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    ‘The Water Diviner’ looks great but feels cold

    Russell Crowe comes out swinging with his directorial debut, the ambitious wartime melodrama, The Water Diviner. While there’s no denying the clarity of his artistic vision, the unwieldy story eventually overwhelms him. The stunning visuals and strong performances can’t overcome the film’s mismatched halves, which ping between brooding character study and simplistic actioner. Ultimately, there’s much to like about this promising debut, but it lacks the emotional wallop that Crowe intended. More

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    Smart, stylish ‘Ex Machina’ brilliantly mixes emotions and technology

    Ex Machina is a superior techno-thriller that asks a lot more questions than it’s willing to answer. Filmmakers have long exploited the dangers of artificial intelligence, but few have the courage to examine the hubris behind Man’s technological self-destruction. Alex Garland’s assured directorial debut showcases a patient filmmaker adept at world building. Like all good sci-fi films with big ideas and bold visuals, you’ll be thinking about Ex Machina long after you leave the theater. More

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    Sundance 2015: ‘Princess’ is one of Sundance’s best

    Evoking the same unsettling brilliance of Atom Egoyan’s best work, Princess is a challenging psychological drama that blurs the lines between fantasy and reality. Israeli filmmaker, Tali Shalom-Ezer, takes on the unspeakable subject of child molestation in a brave, creative way, empowering rather than pitying her victim. This is a haunting, beautiful film that shines a unique light on a very dark subject. More

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    Sundance 2015: Most Anticipated Films

    With January being the traditional low point of the movie season, cinephiles from around the world look to the Sundance Film Festival for some glimmer of hope.  America’s preeminent independent film festival has graduated some heavy-hitters over the years, including Whiplash, Ida, and Boyhood from last year’s class.  2015’s program boasts an unprecedented balance between […] More

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    ‘Why Don’t You Play in Hell?’ is an instant cult classic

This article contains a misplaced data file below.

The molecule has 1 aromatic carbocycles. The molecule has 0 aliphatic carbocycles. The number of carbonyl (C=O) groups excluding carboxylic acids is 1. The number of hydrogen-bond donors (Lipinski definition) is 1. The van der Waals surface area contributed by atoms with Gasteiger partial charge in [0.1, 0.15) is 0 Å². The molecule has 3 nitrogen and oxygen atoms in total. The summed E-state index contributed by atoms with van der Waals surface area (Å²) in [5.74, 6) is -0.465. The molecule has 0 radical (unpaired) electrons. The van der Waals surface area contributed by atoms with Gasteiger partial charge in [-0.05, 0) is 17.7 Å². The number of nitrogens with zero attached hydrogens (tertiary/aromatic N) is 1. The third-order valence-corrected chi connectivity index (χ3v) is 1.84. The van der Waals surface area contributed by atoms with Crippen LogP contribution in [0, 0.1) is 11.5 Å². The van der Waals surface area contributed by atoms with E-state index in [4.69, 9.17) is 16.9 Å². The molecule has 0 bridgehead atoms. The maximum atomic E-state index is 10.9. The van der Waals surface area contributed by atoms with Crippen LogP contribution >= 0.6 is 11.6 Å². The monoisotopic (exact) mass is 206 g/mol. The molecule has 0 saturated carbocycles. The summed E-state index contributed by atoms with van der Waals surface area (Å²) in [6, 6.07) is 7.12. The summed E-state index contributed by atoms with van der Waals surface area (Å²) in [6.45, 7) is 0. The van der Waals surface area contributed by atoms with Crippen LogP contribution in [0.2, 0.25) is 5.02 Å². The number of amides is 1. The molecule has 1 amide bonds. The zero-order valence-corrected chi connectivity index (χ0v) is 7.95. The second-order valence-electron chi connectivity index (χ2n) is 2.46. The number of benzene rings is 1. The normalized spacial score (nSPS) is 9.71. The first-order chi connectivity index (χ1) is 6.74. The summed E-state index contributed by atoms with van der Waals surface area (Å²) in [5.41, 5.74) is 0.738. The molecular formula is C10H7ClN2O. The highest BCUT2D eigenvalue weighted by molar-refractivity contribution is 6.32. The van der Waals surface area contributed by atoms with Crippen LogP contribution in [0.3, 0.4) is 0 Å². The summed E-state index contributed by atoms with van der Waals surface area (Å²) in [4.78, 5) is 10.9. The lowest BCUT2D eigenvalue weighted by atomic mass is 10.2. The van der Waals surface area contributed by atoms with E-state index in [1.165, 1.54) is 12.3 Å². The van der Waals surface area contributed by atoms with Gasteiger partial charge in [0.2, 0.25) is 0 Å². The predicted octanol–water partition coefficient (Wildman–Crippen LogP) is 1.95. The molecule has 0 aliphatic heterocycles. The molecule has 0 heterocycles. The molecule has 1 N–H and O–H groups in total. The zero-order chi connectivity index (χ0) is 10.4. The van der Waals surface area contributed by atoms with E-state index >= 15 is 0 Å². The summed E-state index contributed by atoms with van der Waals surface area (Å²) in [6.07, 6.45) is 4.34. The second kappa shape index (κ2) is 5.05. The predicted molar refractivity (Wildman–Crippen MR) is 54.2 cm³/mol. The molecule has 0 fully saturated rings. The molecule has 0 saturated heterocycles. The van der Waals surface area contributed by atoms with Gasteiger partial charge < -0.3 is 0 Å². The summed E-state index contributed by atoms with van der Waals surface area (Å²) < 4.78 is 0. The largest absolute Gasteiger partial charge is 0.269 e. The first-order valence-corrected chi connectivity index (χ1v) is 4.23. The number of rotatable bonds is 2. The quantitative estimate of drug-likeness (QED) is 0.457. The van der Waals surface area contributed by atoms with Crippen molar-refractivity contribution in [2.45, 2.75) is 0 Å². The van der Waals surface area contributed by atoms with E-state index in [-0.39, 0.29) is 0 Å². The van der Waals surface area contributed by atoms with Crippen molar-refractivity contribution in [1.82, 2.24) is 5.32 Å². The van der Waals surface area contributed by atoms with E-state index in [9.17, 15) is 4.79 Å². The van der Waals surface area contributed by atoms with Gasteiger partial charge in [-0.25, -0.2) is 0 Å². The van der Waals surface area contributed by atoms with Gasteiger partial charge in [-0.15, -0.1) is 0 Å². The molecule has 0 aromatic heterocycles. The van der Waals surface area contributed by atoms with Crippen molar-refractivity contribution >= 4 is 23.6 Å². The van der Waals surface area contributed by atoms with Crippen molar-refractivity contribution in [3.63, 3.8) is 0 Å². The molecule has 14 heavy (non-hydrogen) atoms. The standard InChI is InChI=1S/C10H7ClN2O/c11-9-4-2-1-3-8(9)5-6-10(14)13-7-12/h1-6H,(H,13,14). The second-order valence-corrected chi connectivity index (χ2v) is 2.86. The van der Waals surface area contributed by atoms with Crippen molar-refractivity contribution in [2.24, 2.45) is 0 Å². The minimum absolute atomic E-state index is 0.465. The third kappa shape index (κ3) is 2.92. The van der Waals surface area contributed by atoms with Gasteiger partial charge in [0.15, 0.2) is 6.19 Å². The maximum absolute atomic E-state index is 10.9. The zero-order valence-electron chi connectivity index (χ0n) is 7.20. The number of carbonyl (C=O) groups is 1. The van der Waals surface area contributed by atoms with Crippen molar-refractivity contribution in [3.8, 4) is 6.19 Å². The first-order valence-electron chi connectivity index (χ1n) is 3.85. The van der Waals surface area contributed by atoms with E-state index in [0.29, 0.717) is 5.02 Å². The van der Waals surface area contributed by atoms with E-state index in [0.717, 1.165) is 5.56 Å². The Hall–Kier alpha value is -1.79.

While audiences and critics are still debating the unbridled ambition of Nolan’s Interstellar, an equally-madcap film (finally) makes its way into North American theaters this weekend. Japanese auteur, Shion Sono, unleashes his demented ode to cinema, Why Don’t You Play in Hell?, which might be the most uncanny take on filmmaking since The Player. Armed with inspired gags, impassioned characters and enough blood squibs to drown Tarantino, Sono delivers a visual feast that’s destined to be a cult classic. More

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    ‘The Strange Color of Your Body’s Tears’ drowns in its strangeness

    The first 45 minutes of The Strange Color of Your Body’s Tears lay the foundation for a full-throated suspense thriller that might have felt at home in the ‘70s. Sadly, the last hour degenerates into a monotonous slash-fest that’s too preoccupied with its own weirdness to bother with our enjoyment. By the end, you may be unsure what is real and what is imagined, but you’re damn certain you no longer care. More

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    A haunting story awaits you inside ‘The Notebook’

    We’ve seen countless films depicting the monstrosity of World War II, but The Notebook gives us an unflinching look at the monsters it created. Both observant and nonjudgmental, director, János Szász, drops us into a war zone bereft of borders or buffers. Allegiances crumble and shift like the tattered landscape, where even familial ties yield to stark necessity. This is a challenging film that reaffirms the survival of the human spirit, not through acts of courage or bravery, but by harnessing our spitefulness and hatred to outlast the enemy. Whether the soul can endure such a coldhearted transformation is left for the audience to decide. More

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    ‘Moebius’ is an Oedipal feast

    Who needs words when you can deliver a visceral punch with nothing more than images? In Moebius, South Korean writer-director, Kim Ki-duk, has crafted nothing short of a masterpiece in minimalism. Though challenging and uncompromising, Moebius never sacrifices its humanity in favor of experimental flourishes. Through evocative imagery and savagely dark humor, Kim creates a mesmerizing film about lust, degradation and tranquility. An Oedipal feast that should not be missed. More

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